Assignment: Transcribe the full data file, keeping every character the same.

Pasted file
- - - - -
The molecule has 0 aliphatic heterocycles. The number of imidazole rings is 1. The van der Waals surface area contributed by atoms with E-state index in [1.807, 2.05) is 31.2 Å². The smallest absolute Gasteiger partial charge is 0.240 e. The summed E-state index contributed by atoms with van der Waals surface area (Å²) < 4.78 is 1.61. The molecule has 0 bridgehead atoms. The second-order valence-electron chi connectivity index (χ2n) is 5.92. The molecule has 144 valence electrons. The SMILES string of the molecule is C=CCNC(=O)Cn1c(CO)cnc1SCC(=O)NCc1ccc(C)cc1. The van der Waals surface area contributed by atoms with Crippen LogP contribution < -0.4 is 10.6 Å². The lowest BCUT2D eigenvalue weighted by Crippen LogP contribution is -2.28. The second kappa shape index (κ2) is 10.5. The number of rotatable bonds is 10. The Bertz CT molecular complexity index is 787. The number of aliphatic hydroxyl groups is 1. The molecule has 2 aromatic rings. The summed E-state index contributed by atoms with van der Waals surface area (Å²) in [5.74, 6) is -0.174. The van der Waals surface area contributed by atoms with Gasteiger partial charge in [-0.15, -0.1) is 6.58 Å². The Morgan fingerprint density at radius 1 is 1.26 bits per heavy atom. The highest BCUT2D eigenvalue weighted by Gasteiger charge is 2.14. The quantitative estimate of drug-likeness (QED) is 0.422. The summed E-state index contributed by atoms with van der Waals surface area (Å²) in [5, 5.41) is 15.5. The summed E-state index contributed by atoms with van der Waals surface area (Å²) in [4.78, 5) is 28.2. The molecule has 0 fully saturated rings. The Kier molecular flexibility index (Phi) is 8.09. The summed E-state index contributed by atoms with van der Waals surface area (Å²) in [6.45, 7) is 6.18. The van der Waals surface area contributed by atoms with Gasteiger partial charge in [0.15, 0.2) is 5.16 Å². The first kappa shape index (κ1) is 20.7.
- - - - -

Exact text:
The molecule has 0 aliphatic heterocycles. The number of imidazole rings is 1. The van der Waals surface area contributed by atoms with E-state index in [1.807, 2.05) is 31.2 Å². The smallest absolute Gasteiger partial charge is 0.240 e. The summed E-state index contributed by atoms with van der Waals surface area (Å²) < 4.78 is 1.61. The molecule has 0 bridgehead atoms. The second-order valence-electron chi connectivity index (χ2n) is 5.92. The molecule has 144 valence electrons. The SMILES string of the molecule is C=CCNC(=O)Cn1c(CO)cnc1SCC(=O)NCc1ccc(C)cc1. The van der Waals surface area contributed by atoms with Crippen LogP contribution < -0.4 is 10.6 Å². The lowest BCUT2D eigenvalue weighted by Crippen LogP contribution is -2.28. The second kappa shape index (κ2) is 10.5. The number of rotatable bonds is 10. The Bertz CT molecular complexity index is 787. The number of aliphatic hydroxyl groups is 1. The molecule has 2 aromatic rings. The summed E-state index contributed by atoms with van der Waals surface area (Å²) in [5.74, 6) is -0.174. The van der Waals surface area contributed by atoms with Gasteiger partial charge in [-0.15, -0.1) is 6.58 Å². The Morgan fingerprint density at radius 1 is 1.26 bits per heavy atom. The highest BCUT2D eigenvalue weighted by Gasteiger charge is 2.14. The quantitative estimate of drug-likeness (QED) is 0.422. The summed E-state index contributed by atoms with van der Waals surface area (Å²) in [5, 5.41) is 15.5. The summed E-state index contributed by atoms with van der Waals surface area (Å²) in [4.78, 5) is 28.2. The molecule has 0 fully saturated rings. The Kier molecular flexibility index (Phi) is 8.09. The summed E-state index contributed by atoms with van der Waals surface area (Å²) in [6.45, 7) is 6.18. The van der Waals surface area contributed by atoms with Gasteiger partial charge in [0.15, 0.2) is 5.16 Å². The first kappa shape index (κ1) is 20.7.